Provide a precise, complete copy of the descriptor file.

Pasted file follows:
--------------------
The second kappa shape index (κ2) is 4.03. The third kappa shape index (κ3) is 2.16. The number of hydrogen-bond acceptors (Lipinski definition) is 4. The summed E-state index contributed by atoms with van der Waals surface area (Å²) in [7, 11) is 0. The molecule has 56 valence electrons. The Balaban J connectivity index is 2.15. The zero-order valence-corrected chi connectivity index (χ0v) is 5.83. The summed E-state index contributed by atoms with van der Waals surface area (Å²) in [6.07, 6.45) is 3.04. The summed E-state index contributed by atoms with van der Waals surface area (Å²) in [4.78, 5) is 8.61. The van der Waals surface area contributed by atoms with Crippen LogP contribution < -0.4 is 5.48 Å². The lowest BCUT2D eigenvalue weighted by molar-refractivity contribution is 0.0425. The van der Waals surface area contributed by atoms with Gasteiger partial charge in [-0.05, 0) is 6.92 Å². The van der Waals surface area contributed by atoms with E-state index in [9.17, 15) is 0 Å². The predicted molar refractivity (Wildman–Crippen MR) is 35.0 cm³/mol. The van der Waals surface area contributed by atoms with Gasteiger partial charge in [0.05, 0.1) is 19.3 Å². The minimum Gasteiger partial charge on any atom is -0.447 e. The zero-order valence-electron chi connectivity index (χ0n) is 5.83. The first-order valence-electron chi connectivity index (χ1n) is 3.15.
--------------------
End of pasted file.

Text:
The second kappa shape index (κ2) is 4.03. The third kappa shape index (κ3) is 2.16. The number of hydrogen-bond acceptors (Lipinski definition) is 4. The summed E-state index contributed by atoms with van der Waals surface area (Å²) in [7, 11) is 0. The molecule has 56 valence electrons. The Balaban J connectivity index is 2.15. The zero-order valence-corrected chi connectivity index (χ0v) is 5.83. The summed E-state index contributed by atoms with van der Waals surface area (Å²) in [6.07, 6.45) is 3.04. The summed E-state index contributed by atoms with van der Waals surface area (Å²) in [4.78, 5) is 8.61. The van der Waals surface area contributed by atoms with Crippen LogP contribution < -0.4 is 5.48 Å². The lowest BCUT2D eigenvalue weighted by molar-refractivity contribution is 0.0425. The van der Waals surface area contributed by atoms with Gasteiger partial charge in [-0.05, 0) is 6.92 Å². The van der Waals surface area contributed by atoms with E-state index in [9.17, 15) is 0 Å². The predicted molar refractivity (Wildman–Crippen MR) is 35.0 cm³/mol. The van der Waals surface area contributed by atoms with Gasteiger partial charge in [0.05, 0.1) is 19.3 Å². The minimum Gasteiger partial charge on any atom is -0.447 e. The zero-order valence-electron chi connectivity index (χ0n) is 5.83. The first-order valence-electron chi connectivity index (χ1n) is 3.15.